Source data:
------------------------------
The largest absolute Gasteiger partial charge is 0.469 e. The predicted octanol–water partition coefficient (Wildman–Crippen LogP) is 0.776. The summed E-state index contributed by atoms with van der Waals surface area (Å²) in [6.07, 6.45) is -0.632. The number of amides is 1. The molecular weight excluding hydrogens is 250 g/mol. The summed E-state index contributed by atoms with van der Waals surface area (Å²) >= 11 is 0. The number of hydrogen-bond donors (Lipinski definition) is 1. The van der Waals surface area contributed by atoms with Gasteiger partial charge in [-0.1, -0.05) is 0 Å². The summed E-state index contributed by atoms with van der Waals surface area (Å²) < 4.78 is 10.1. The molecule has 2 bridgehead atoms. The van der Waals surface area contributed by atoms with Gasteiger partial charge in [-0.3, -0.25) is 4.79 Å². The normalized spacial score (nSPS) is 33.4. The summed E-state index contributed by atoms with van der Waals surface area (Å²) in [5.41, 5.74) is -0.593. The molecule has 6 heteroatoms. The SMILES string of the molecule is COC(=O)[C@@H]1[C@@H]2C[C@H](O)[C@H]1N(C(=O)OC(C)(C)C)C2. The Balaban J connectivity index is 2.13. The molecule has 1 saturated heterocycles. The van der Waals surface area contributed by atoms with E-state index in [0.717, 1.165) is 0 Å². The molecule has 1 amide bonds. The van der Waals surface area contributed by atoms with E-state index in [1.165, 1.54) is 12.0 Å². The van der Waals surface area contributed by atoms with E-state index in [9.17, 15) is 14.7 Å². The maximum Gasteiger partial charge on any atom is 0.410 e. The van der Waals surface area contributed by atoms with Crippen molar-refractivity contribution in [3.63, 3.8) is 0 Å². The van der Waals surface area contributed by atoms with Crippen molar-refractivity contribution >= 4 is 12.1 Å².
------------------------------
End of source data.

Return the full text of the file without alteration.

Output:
The largest absolute Gasteiger partial charge is 0.469 e. The predicted octanol–water partition coefficient (Wildman–Crippen LogP) is 0.776. The summed E-state index contributed by atoms with van der Waals surface area (Å²) in [6.07, 6.45) is -0.632. The number of amides is 1. The molecular weight excluding hydrogens is 250 g/mol. The summed E-state index contributed by atoms with van der Waals surface area (Å²) >= 11 is 0. The number of hydrogen-bond donors (Lipinski definition) is 1. The van der Waals surface area contributed by atoms with Gasteiger partial charge in [-0.1, -0.05) is 0 Å². The summed E-state index contributed by atoms with van der Waals surface area (Å²) < 4.78 is 10.1. The molecule has 2 bridgehead atoms. The van der Waals surface area contributed by atoms with Gasteiger partial charge in [-0.3, -0.25) is 4.79 Å². The normalized spacial score (nSPS) is 33.4. The summed E-state index contributed by atoms with van der Waals surface area (Å²) in [5.41, 5.74) is -0.593. The molecule has 6 heteroatoms. The SMILES string of the molecule is COC(=O)[C@@H]1[C@@H]2C[C@H](O)[C@H]1N(C(=O)OC(C)(C)C)C2. The Balaban J connectivity index is 2.13. The molecule has 1 saturated heterocycles. The van der Waals surface area contributed by atoms with E-state index in [0.717, 1.165) is 0 Å². The molecule has 1 amide bonds. The van der Waals surface area contributed by atoms with E-state index in [1.165, 1.54) is 12.0 Å². The van der Waals surface area contributed by atoms with E-state index in [9.17, 15) is 14.7 Å². The maximum Gasteiger partial charge on any atom is 0.410 e. The van der Waals surface area contributed by atoms with Crippen molar-refractivity contribution in [3.63, 3.8) is 0 Å². The van der Waals surface area contributed by atoms with Crippen molar-refractivity contribution >= 4 is 12.1 Å².